Originally posted by Psquare75 Psquare75 wrote:


Yes, they are all like that. 

In both my 78 and my old 77, the headers self clearanced on the idler arm and UCA pivot point.


 
Self clearanced...You mean just like the Mark VIII fan did Wink.
www.supermotors.net/22468
Yeah, It's a Hybrid...It burns gas and tires.

No matter how good she looks, somebody, somewhere, is tired of her sh*t.

Beauty is skin deep, ugliness goes clear to the bone.
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Post Options Post Options   Thanks (0) Thanks(0)   Quote unlovedford Quote  Post ReplyReply Direct Link To This Post Posted: 10-October-2012 at 6:58AM
Spent exhaust gas trying to get out of my 429 manifolds is like forcing a Greyhound down a straw.
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Post Options Post Options   Thanks (0) Thanks(0)   Quote aquartlow Quote  Post ReplyReply Direct Link To This Post Posted: 10-October-2012 at 7:02AM
Originally posted by GranTorinoSport GranTorinoSport wrote:

Do exhaust manifolds really flow that badly in comparison to headers? All of this talk of headers being so close to stuff makes me a weary of getting headers...
 
From what I have heard/read headers can/will give quite a bit of a HP/Tq gain( no specific info regarding the 6126's vs manifolds though), spending time porting the heads and port matching the intake to heads would have been for nothing if I re-installed the factory manifolds. In all reality these Hooker 6126's fit really well for all they have to do with what room is available. Todd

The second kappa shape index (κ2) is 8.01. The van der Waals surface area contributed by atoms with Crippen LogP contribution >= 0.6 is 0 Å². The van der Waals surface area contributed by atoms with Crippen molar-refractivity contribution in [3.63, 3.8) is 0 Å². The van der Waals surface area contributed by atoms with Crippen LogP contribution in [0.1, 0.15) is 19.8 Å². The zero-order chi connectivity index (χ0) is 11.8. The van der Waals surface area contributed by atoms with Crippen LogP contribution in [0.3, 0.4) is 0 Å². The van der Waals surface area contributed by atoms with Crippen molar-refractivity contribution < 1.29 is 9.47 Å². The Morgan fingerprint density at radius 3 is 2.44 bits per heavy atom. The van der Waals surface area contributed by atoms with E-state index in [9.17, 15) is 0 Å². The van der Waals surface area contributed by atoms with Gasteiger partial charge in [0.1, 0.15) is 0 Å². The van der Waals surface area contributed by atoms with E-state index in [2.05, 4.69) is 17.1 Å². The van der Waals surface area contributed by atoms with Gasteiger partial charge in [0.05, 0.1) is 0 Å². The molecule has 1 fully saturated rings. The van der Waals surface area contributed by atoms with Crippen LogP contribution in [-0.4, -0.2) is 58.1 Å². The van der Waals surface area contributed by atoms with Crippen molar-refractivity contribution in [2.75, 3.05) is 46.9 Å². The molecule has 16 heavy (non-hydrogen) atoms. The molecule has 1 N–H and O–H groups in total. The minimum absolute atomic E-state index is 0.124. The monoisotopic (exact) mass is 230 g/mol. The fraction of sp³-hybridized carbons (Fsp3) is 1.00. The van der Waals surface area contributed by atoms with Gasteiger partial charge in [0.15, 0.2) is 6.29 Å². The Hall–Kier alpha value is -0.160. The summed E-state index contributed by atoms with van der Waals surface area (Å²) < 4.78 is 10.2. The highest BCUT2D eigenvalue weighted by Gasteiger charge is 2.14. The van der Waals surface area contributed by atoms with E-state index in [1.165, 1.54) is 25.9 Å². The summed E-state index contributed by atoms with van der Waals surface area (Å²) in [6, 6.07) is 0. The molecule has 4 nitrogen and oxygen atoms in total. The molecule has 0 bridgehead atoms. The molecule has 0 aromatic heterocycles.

www.supermotors.net/22468
Yeah, It's a Hybrid...It burns gas and tires.

No matter how good she looks, somebody, somewhere, is tired of her sh*t.

Beauty is skin deep, ugliness goes clear to the bone.
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Post Options Post Options   Thanks (0) Thanks(0)   Quote Psquare75 Quote  Post ReplyReply Direct Link To This Post Posted: 10-October-2012 at 7:11AM
Originally posted by aquartlow aquartlow wrote:


Self clearanced...You mean just like the Mark VIII fan did Wink.

If it doesn't fit, it will. LOL
Paul
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Post Options Post Options   Thanks (0) Thanks(0)   Quote aquartlow Quote  Post ReplyReply Direct Link To This Post Posted: 10-October-2012 at 7:36AM
Originally posted by Psquare75 Psquare75 wrote:

Originally posted by aquartlow aquartlow wrote:


Self clearanced...You mean just like the Mark VIII fan did Wink.

If it doesn't fit, it will. LOL
 
Sorry, I just couldn't resist Big smile. Paul, as always, everything I've seen of your work looks top-notch. Keep up the good work.
  It seems that whenever I try to force things to fit together I get rewarded with not only broken car parts but sometimes broken human parts as well Ouch. Todd
www.supermotors.net/22468
Yeah, It's a Hybrid...It burns gas and tires.

No matter how good she looks, somebody, somewhere, is tired of her sh*t.

Beauty is skin deep, ugliness goes clear to the bone.
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Post Options Post Options   Thanks (0) Thanks(0)   Quote Rockatansky Quote  Post ReplyReply Direct Link To This Post Posted: 10-October-2012 at 8:35AM
i'm looking at my brake lines a little cross-ways, my front left line looks like it's Daring me to step on the brake pedal! i'm diggin on the copper, looks like i'm gonna need a quality double flare tool & some tube nuts
 
FPA shows a shorty header for 429/460 in the Ranchero section that doesn't appear in the Torino section http://fordpowertrain.com/FPAindex/headers2.htm
 
i know shorties aren't as good as long tubes but they are better than cast iron logs
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Post Options Post Options   Thanks (0) Thanks(0)   Quote aquartlow Quote  Post ReplyReply Direct Link To This Post Posted: 10-October-2012 at 10:22AM
Originally posted by Rockatansky Rockatansky wrote:

i'm looking at my brake lines a little cross-ways, my front left line looks like it's Daring me to step on the brake pedal! i'm diggin on the copper, looks like i'm gonna need a quality double flare tool & some tube nuts
 
FPA shows a shorty header for 429/460 in the Ranchero section that doesn't appear in the Torino section http://fordpowertrain.com/FPAindex/headers2.htm